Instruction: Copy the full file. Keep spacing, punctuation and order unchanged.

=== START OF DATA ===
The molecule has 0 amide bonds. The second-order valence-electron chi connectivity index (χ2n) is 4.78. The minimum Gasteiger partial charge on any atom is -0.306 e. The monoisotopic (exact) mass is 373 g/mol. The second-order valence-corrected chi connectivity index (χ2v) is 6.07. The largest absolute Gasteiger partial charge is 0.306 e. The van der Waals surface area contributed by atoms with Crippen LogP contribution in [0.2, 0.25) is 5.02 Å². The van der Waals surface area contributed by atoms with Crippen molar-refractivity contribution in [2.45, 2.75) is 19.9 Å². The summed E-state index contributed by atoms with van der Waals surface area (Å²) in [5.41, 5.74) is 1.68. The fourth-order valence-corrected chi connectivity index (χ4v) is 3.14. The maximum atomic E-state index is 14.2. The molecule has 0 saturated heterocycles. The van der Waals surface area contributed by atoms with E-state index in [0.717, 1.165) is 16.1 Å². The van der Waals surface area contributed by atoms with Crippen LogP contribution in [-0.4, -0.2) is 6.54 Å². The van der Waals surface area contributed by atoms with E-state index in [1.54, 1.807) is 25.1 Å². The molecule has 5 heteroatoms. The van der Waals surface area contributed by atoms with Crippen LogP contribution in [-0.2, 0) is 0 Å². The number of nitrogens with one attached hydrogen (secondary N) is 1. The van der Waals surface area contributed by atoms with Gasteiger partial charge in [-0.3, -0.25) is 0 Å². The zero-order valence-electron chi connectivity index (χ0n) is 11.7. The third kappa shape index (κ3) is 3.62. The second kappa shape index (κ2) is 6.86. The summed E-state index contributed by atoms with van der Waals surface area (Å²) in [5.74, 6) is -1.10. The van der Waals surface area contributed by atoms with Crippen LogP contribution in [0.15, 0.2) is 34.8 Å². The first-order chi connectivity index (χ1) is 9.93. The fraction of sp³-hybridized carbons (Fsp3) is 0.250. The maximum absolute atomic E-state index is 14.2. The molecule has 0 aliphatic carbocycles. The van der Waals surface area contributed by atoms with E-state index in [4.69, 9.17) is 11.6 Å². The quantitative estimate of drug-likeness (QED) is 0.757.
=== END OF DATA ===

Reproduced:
The molecule has 0 amide bonds. The second-order valence-electron chi connectivity index (χ2n) is 4.78. The minimum Gasteiger partial charge on any atom is -0.306 e. The monoisotopic (exact) mass is 373 g/mol. The second-order valence-corrected chi connectivity index (χ2v) is 6.07. The largest absolute Gasteiger partial charge is 0.306 e. The van der Waals surface area contributed by atoms with Crippen LogP contribution in [0.2, 0.25) is 5.02 Å². The van der Waals surface area contributed by atoms with Crippen molar-refractivity contribution in [2.45, 2.75) is 19.9 Å². The summed E-state index contributed by atoms with van der Waals surface area (Å²) in [5.41, 5.74) is 1.68. The fourth-order valence-corrected chi connectivity index (χ4v) is 3.14. The maximum atomic E-state index is 14.2. The molecule has 0 saturated heterocycles. The van der Waals surface area contributed by atoms with E-state index in [0.717, 1.165) is 16.1 Å². The van der Waals surface area contributed by atoms with Crippen LogP contribution in [-0.4, -0.2) is 6.54 Å². The van der Waals surface area contributed by atoms with E-state index in [1.54, 1.807) is 25.1 Å². The molecule has 5 heteroatoms. The van der Waals surface area contributed by atoms with Crippen LogP contribution in [-0.2, 0) is 0 Å². The number of nitrogens with one attached hydrogen (secondary N) is 1. The van der Waals surface area contributed by atoms with Gasteiger partial charge in [-0.3, -0.25) is 0 Å². The zero-order valence-electron chi connectivity index (χ0n) is 11.7. The third kappa shape index (κ3) is 3.62. The second kappa shape index (κ2) is 6.86. The summed E-state index contributed by atoms with van der Waals surface area (Å²) in [5.74, 6) is -1.10. The van der Waals surface area contributed by atoms with Crippen LogP contribution in [0.15, 0.2) is 34.8 Å². The first-order chi connectivity index (χ1) is 9.93. The fraction of sp³-hybridized carbons (Fsp3) is 0.250. The maximum absolute atomic E-state index is 14.2. The molecule has 0 aliphatic carbocycles. The van der Waals surface area contributed by atoms with E-state index in [4.69, 9.17) is 11.6 Å². The quantitative estimate of drug-likeness (QED) is 0.757.